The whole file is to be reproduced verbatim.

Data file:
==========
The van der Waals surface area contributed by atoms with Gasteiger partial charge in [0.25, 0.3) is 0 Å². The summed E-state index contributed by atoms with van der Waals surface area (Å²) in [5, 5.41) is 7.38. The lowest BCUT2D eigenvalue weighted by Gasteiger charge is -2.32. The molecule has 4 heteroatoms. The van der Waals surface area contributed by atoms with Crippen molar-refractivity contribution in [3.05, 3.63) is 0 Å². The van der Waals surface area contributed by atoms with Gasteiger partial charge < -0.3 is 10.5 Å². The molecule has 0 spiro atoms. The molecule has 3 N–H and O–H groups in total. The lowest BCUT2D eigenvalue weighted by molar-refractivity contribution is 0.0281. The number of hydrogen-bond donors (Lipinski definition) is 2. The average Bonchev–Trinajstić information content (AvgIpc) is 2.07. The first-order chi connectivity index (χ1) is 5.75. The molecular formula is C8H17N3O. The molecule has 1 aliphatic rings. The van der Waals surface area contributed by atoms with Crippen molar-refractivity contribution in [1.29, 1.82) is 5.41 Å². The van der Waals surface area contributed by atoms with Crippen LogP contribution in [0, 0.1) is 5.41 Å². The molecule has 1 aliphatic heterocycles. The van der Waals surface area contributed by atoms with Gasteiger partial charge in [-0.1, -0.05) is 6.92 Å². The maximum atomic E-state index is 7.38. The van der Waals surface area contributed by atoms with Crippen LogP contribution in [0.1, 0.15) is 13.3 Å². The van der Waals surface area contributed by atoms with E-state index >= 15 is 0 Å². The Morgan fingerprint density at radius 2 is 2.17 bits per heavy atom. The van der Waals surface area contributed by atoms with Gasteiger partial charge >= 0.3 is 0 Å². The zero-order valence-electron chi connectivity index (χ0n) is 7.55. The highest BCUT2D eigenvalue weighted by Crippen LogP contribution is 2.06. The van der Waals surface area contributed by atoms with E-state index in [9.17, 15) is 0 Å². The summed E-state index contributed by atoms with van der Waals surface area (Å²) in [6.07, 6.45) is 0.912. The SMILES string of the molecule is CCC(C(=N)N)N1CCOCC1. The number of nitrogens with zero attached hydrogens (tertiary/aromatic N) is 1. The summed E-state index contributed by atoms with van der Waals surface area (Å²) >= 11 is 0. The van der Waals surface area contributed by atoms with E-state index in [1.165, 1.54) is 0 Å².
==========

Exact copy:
The van der Waals surface area contributed by atoms with Gasteiger partial charge in [0.25, 0.3) is 0 Å². The summed E-state index contributed by atoms with van der Waals surface area (Å²) in [5, 5.41) is 7.38. The lowest BCUT2D eigenvalue weighted by Gasteiger charge is -2.32. The molecule has 4 heteroatoms. The van der Waals surface area contributed by atoms with Crippen molar-refractivity contribution in [3.05, 3.63) is 0 Å². The van der Waals surface area contributed by atoms with Gasteiger partial charge < -0.3 is 10.5 Å². The molecule has 0 spiro atoms. The molecule has 3 N–H and O–H groups in total. The lowest BCUT2D eigenvalue weighted by molar-refractivity contribution is 0.0281. The number of hydrogen-bond donors (Lipinski definition) is 2. The average Bonchev–Trinajstić information content (AvgIpc) is 2.07. The first-order chi connectivity index (χ1) is 5.75. The molecular formula is C8H17N3O. The molecule has 1 aliphatic rings. The van der Waals surface area contributed by atoms with Crippen molar-refractivity contribution in [1.29, 1.82) is 5.41 Å². The van der Waals surface area contributed by atoms with Crippen LogP contribution in [0, 0.1) is 5.41 Å². The molecule has 1 aliphatic heterocycles. The van der Waals surface area contributed by atoms with Gasteiger partial charge in [-0.1, -0.05) is 6.92 Å². The maximum atomic E-state index is 7.38. The van der Waals surface area contributed by atoms with Crippen LogP contribution in [0.1, 0.15) is 13.3 Å². The van der Waals surface area contributed by atoms with E-state index >= 15 is 0 Å². The Morgan fingerprint density at radius 2 is 2.17 bits per heavy atom. The van der Waals surface area contributed by atoms with Gasteiger partial charge >= 0.3 is 0 Å². The zero-order valence-electron chi connectivity index (χ0n) is 7.55. The highest BCUT2D eigenvalue weighted by Crippen LogP contribution is 2.06. The van der Waals surface area contributed by atoms with E-state index in [9.17, 15) is 0 Å². The summed E-state index contributed by atoms with van der Waals surface area (Å²) in [6.07, 6.45) is 0.912. The SMILES string of the molecule is CCC(C(=N)N)N1CCOCC1. The number of nitrogens with zero attached hydrogens (tertiary/aromatic N) is 1. The summed E-state index contributed by atoms with van der Waals surface area (Å²) >= 11 is 0. The van der Waals surface area contributed by atoms with E-state index in [1.165, 1.54) is 0 Å².